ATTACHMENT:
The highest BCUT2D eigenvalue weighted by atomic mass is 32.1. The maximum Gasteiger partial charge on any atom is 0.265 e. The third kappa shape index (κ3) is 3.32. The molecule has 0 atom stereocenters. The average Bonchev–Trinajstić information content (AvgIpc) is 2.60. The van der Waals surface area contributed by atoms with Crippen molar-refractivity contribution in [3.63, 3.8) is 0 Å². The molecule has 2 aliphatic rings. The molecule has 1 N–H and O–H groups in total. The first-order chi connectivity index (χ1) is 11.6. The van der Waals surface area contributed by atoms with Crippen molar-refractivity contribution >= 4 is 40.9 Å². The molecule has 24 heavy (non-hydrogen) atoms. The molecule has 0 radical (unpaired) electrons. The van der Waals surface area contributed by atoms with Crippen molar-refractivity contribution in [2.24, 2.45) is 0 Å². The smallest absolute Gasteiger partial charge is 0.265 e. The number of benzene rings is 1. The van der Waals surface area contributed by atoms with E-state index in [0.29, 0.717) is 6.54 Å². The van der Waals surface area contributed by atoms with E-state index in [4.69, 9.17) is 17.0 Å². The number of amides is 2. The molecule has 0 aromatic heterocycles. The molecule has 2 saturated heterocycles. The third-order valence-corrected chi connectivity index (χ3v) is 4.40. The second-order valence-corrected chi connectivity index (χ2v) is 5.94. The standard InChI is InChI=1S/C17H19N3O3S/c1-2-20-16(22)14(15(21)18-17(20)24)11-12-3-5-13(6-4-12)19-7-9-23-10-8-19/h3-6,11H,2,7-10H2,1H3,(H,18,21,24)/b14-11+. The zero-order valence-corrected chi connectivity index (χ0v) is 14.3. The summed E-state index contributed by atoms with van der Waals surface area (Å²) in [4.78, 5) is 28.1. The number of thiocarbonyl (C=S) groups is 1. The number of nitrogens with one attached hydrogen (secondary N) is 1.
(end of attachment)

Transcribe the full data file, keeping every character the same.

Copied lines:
The highest BCUT2D eigenvalue weighted by atomic mass is 32.1. The maximum Gasteiger partial charge on any atom is 0.265 e. The third kappa shape index (κ3) is 3.32. The molecule has 0 atom stereocenters. The average Bonchev–Trinajstić information content (AvgIpc) is 2.60. The van der Waals surface area contributed by atoms with Crippen molar-refractivity contribution in [3.63, 3.8) is 0 Å². The molecule has 2 aliphatic rings. The molecule has 1 N–H and O–H groups in total. The first-order chi connectivity index (χ1) is 11.6. The van der Waals surface area contributed by atoms with Crippen molar-refractivity contribution >= 4 is 40.9 Å². The molecule has 24 heavy (non-hydrogen) atoms. The molecule has 0 radical (unpaired) electrons. The van der Waals surface area contributed by atoms with Crippen molar-refractivity contribution in [2.24, 2.45) is 0 Å². The smallest absolute Gasteiger partial charge is 0.265 e. The number of benzene rings is 1. The van der Waals surface area contributed by atoms with E-state index in [0.29, 0.717) is 6.54 Å². The van der Waals surface area contributed by atoms with E-state index in [4.69, 9.17) is 17.0 Å². The number of amides is 2. The molecule has 0 aromatic heterocycles. The molecule has 2 saturated heterocycles. The third-order valence-corrected chi connectivity index (χ3v) is 4.40. The second-order valence-corrected chi connectivity index (χ2v) is 5.94. The standard InChI is InChI=1S/C17H19N3O3S/c1-2-20-16(22)14(15(21)18-17(20)24)11-12-3-5-13(6-4-12)19-7-9-23-10-8-19/h3-6,11H,2,7-10H2,1H3,(H,18,21,24)/b14-11+. The zero-order valence-corrected chi connectivity index (χ0v) is 14.3. The summed E-state index contributed by atoms with van der Waals surface area (Å²) in [4.78, 5) is 28.1. The number of thiocarbonyl (C=S) groups is 1. The number of nitrogens with one attached hydrogen (secondary N) is 1.